How do you explain the concept behind the formula for the lateral surface area of a cylinder, which is 2Πrh? I ran into this question when tutoring a student to prepare for the New York State Integrated Algebra Regents exam. (For some reason, this exam contains a lot of geometry.) The lateral surface area is the area of the cylinder’s surface that does not include the circular ends.

If you look at the cylinder, it resembles a can. If you imagine it is a can of something, the lateral surface area is what the label covers.

So to show the concept behind the formula, we took a can of organic garbanzo beans out of the kitchen cabinet. Fortunately, it had a label that was easy to peel off.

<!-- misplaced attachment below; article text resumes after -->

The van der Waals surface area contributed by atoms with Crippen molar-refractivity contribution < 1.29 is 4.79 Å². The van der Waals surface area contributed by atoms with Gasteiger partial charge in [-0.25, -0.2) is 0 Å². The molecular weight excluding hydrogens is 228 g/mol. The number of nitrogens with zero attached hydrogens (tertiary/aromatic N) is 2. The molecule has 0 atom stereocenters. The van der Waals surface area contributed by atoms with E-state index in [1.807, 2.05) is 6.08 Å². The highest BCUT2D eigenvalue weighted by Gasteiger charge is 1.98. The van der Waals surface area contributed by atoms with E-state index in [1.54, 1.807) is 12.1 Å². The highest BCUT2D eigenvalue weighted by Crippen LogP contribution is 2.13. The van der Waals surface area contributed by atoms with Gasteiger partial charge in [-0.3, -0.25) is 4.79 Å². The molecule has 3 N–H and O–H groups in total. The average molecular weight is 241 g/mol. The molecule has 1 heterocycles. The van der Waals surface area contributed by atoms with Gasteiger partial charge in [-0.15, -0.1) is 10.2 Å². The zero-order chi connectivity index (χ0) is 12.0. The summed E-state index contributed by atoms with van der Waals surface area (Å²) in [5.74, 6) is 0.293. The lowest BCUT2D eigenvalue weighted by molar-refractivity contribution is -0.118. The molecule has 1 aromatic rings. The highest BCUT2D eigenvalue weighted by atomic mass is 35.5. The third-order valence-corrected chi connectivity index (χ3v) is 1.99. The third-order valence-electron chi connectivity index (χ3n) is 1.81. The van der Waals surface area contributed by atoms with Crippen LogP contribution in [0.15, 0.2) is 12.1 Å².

First we measured the width of the label. Next we measured the diameter of the can (the 2r, or twice the radius), and multiplied it by Π. Comparing the two widths, the rectangular label width pretty much matched the formula for the circumference, or a little over three times the diameter exactly! And since the label is a rectangle, to get the area, we multiplied the length by the height.

So we discovered, by this exploration, that the width of the label is equal to the circumference of the circular top. Therefore the formula made sense to the student, and we had fun making it concrete. If she doesn’t remember the formula on the test, I’m sure she’ll be able to access the concept to recreate the formula at the point – and that will demonstrate true understanding.